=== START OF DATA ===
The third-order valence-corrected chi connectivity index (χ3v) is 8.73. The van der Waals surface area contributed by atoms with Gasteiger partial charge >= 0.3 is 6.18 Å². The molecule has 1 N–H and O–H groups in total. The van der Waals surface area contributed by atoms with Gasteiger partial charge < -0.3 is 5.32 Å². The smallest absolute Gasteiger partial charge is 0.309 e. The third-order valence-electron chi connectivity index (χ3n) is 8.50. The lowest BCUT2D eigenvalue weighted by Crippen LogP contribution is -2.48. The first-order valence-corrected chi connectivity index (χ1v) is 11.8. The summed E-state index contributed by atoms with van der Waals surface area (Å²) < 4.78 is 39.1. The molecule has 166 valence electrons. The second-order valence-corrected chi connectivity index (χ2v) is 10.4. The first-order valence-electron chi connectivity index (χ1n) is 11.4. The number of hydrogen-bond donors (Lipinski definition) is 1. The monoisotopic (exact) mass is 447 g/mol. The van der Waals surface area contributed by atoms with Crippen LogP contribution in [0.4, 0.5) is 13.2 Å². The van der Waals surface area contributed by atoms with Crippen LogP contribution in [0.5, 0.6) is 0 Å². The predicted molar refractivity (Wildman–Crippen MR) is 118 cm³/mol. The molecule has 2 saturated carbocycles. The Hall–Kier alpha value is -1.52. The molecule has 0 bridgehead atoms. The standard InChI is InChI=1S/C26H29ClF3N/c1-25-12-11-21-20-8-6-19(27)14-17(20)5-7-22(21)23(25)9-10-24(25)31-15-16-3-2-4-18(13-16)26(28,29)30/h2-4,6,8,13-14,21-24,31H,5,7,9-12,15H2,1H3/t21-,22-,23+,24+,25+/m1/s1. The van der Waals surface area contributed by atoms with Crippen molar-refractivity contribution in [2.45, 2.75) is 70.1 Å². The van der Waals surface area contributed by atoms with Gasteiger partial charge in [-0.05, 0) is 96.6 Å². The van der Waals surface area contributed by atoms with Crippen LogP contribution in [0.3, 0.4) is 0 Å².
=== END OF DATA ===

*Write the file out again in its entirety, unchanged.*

The third-order valence-corrected chi connectivity index (χ3v) is 8.73. The van der Waals surface area contributed by atoms with Gasteiger partial charge >= 0.3 is 6.18 Å². The molecule has 1 N–H and O–H groups in total. The van der Waals surface area contributed by atoms with Gasteiger partial charge < -0.3 is 5.32 Å². The smallest absolute Gasteiger partial charge is 0.309 e. The third-order valence-electron chi connectivity index (χ3n) is 8.50. The lowest BCUT2D eigenvalue weighted by Crippen LogP contribution is -2.48. The first-order valence-corrected chi connectivity index (χ1v) is 11.8. The summed E-state index contributed by atoms with van der Waals surface area (Å²) < 4.78 is 39.1. The molecule has 166 valence electrons. The second-order valence-corrected chi connectivity index (χ2v) is 10.4. The first-order valence-electron chi connectivity index (χ1n) is 11.4. The number of hydrogen-bond donors (Lipinski definition) is 1. The monoisotopic (exact) mass is 447 g/mol. The van der Waals surface area contributed by atoms with Crippen LogP contribution in [0.4, 0.5) is 13.2 Å². The van der Waals surface area contributed by atoms with Crippen LogP contribution in [0.5, 0.6) is 0 Å². The predicted molar refractivity (Wildman–Crippen MR) is 118 cm³/mol. The molecule has 2 saturated carbocycles. The Hall–Kier alpha value is -1.52. The molecule has 0 bridgehead atoms. The standard InChI is InChI=1S/C26H29ClF3N/c1-25-12-11-21-20-8-6-19(27)14-17(20)5-7-22(21)23(25)9-10-24(25)31-15-16-3-2-4-18(13-16)26(28,29)30/h2-4,6,8,13-14,21-24,31H,5,7,9-12,15H2,1H3/t21-,22-,23+,24+,25+/m1/s1. The van der Waals surface area contributed by atoms with Crippen molar-refractivity contribution in [2.45, 2.75) is 70.1 Å². The van der Waals surface area contributed by atoms with Gasteiger partial charge in [-0.05, 0) is 96.6 Å². The van der Waals surface area contributed by atoms with Crippen LogP contribution in [0.3, 0.4) is 0 Å².